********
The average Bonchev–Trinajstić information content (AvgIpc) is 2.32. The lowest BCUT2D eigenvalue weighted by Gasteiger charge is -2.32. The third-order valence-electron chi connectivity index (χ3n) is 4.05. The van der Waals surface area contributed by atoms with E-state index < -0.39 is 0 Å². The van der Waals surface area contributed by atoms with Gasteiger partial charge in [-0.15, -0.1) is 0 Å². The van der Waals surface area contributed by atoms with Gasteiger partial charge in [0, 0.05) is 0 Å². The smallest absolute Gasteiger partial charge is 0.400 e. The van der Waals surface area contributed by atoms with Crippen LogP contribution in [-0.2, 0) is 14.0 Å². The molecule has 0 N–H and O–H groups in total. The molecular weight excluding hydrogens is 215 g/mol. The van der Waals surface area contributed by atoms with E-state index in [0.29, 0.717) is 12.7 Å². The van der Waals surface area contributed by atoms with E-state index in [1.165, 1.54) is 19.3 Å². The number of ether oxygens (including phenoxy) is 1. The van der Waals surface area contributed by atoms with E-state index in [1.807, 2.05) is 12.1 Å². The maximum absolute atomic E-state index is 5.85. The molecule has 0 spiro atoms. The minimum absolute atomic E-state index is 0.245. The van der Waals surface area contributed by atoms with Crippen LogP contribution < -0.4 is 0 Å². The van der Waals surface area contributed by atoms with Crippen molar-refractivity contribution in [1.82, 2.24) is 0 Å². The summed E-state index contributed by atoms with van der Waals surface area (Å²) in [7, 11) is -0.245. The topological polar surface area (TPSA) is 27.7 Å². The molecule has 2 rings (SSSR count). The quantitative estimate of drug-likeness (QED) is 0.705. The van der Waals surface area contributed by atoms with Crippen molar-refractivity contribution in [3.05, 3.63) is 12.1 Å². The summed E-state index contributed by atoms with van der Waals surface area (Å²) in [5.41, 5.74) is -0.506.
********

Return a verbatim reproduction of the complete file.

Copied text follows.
The average Bonchev–Trinajstić information content (AvgIpc) is 2.32. The lowest BCUT2D eigenvalue weighted by Gasteiger charge is -2.32. The third-order valence-electron chi connectivity index (χ3n) is 4.05. The van der Waals surface area contributed by atoms with E-state index < -0.39 is 0 Å². The van der Waals surface area contributed by atoms with Gasteiger partial charge in [-0.15, -0.1) is 0 Å². The van der Waals surface area contributed by atoms with Gasteiger partial charge in [0, 0.05) is 0 Å². The smallest absolute Gasteiger partial charge is 0.400 e. The van der Waals surface area contributed by atoms with Crippen LogP contribution in [-0.2, 0) is 14.0 Å². The molecule has 0 N–H and O–H groups in total. The molecular weight excluding hydrogens is 215 g/mol. The van der Waals surface area contributed by atoms with E-state index in [0.29, 0.717) is 12.7 Å². The van der Waals surface area contributed by atoms with E-state index in [1.165, 1.54) is 19.3 Å². The number of ether oxygens (including phenoxy) is 1. The van der Waals surface area contributed by atoms with E-state index in [1.807, 2.05) is 12.1 Å². The maximum absolute atomic E-state index is 5.85. The molecule has 0 spiro atoms. The minimum absolute atomic E-state index is 0.245. The van der Waals surface area contributed by atoms with Crippen LogP contribution < -0.4 is 0 Å². The van der Waals surface area contributed by atoms with Crippen molar-refractivity contribution in [1.82, 2.24) is 0 Å². The summed E-state index contributed by atoms with van der Waals surface area (Å²) in [7, 11) is -0.245. The topological polar surface area (TPSA) is 27.7 Å². The molecule has 2 rings (SSSR count). The quantitative estimate of drug-likeness (QED) is 0.705. The van der Waals surface area contributed by atoms with Crippen molar-refractivity contribution in [3.05, 3.63) is 12.1 Å². The summed E-state index contributed by atoms with van der Waals surface area (Å²) in [5.41, 5.74) is -0.506.